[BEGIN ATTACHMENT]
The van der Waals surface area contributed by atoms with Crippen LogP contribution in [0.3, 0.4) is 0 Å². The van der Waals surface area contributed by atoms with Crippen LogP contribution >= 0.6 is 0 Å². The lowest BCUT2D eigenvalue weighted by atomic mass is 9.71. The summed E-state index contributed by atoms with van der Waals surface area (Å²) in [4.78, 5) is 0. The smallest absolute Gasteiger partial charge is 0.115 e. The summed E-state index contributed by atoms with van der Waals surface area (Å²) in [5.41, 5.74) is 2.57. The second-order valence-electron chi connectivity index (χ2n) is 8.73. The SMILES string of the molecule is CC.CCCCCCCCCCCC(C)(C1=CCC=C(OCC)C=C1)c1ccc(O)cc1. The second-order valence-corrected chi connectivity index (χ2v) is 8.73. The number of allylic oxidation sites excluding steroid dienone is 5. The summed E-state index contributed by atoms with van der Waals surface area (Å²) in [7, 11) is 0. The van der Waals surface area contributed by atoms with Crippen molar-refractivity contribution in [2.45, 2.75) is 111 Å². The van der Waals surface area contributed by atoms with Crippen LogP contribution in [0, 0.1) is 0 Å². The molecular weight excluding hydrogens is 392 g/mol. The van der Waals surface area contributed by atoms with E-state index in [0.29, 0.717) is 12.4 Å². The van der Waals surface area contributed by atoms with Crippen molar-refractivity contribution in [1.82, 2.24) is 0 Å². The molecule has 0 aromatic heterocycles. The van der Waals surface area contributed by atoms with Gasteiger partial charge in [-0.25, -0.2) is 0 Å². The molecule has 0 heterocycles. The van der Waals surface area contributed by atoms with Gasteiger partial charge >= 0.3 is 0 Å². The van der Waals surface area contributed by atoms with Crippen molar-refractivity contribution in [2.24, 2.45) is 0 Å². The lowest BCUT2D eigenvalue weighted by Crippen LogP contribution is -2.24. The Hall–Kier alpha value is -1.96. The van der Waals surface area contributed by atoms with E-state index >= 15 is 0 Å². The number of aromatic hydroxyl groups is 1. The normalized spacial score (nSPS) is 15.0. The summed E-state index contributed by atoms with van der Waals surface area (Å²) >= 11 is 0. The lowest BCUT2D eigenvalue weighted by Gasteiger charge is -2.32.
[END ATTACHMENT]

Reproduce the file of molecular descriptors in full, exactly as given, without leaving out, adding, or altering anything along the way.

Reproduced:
The van der Waals surface area contributed by atoms with Crippen LogP contribution in [0.3, 0.4) is 0 Å². The van der Waals surface area contributed by atoms with Crippen LogP contribution >= 0.6 is 0 Å². The lowest BCUT2D eigenvalue weighted by atomic mass is 9.71. The summed E-state index contributed by atoms with van der Waals surface area (Å²) in [4.78, 5) is 0. The smallest absolute Gasteiger partial charge is 0.115 e. The summed E-state index contributed by atoms with van der Waals surface area (Å²) in [5.41, 5.74) is 2.57. The second-order valence-electron chi connectivity index (χ2n) is 8.73. The SMILES string of the molecule is CC.CCCCCCCCCCCC(C)(C1=CCC=C(OCC)C=C1)c1ccc(O)cc1. The second-order valence-corrected chi connectivity index (χ2v) is 8.73. The number of allylic oxidation sites excluding steroid dienone is 5. The summed E-state index contributed by atoms with van der Waals surface area (Å²) in [7, 11) is 0. The van der Waals surface area contributed by atoms with Crippen molar-refractivity contribution in [2.45, 2.75) is 111 Å². The van der Waals surface area contributed by atoms with Crippen LogP contribution in [0, 0.1) is 0 Å². The molecular weight excluding hydrogens is 392 g/mol. The van der Waals surface area contributed by atoms with E-state index in [0.29, 0.717) is 12.4 Å². The van der Waals surface area contributed by atoms with Crippen molar-refractivity contribution in [1.82, 2.24) is 0 Å². The molecule has 0 aromatic heterocycles. The van der Waals surface area contributed by atoms with Gasteiger partial charge in [-0.25, -0.2) is 0 Å². The molecule has 0 heterocycles. The van der Waals surface area contributed by atoms with Gasteiger partial charge >= 0.3 is 0 Å². The van der Waals surface area contributed by atoms with Crippen molar-refractivity contribution in [2.24, 2.45) is 0 Å². The lowest BCUT2D eigenvalue weighted by Crippen LogP contribution is -2.24. The Hall–Kier alpha value is -1.96. The van der Waals surface area contributed by atoms with E-state index >= 15 is 0 Å². The number of aromatic hydroxyl groups is 1. The normalized spacial score (nSPS) is 15.0. The summed E-state index contributed by atoms with van der Waals surface area (Å²) >= 11 is 0. The lowest BCUT2D eigenvalue weighted by Gasteiger charge is -2.32.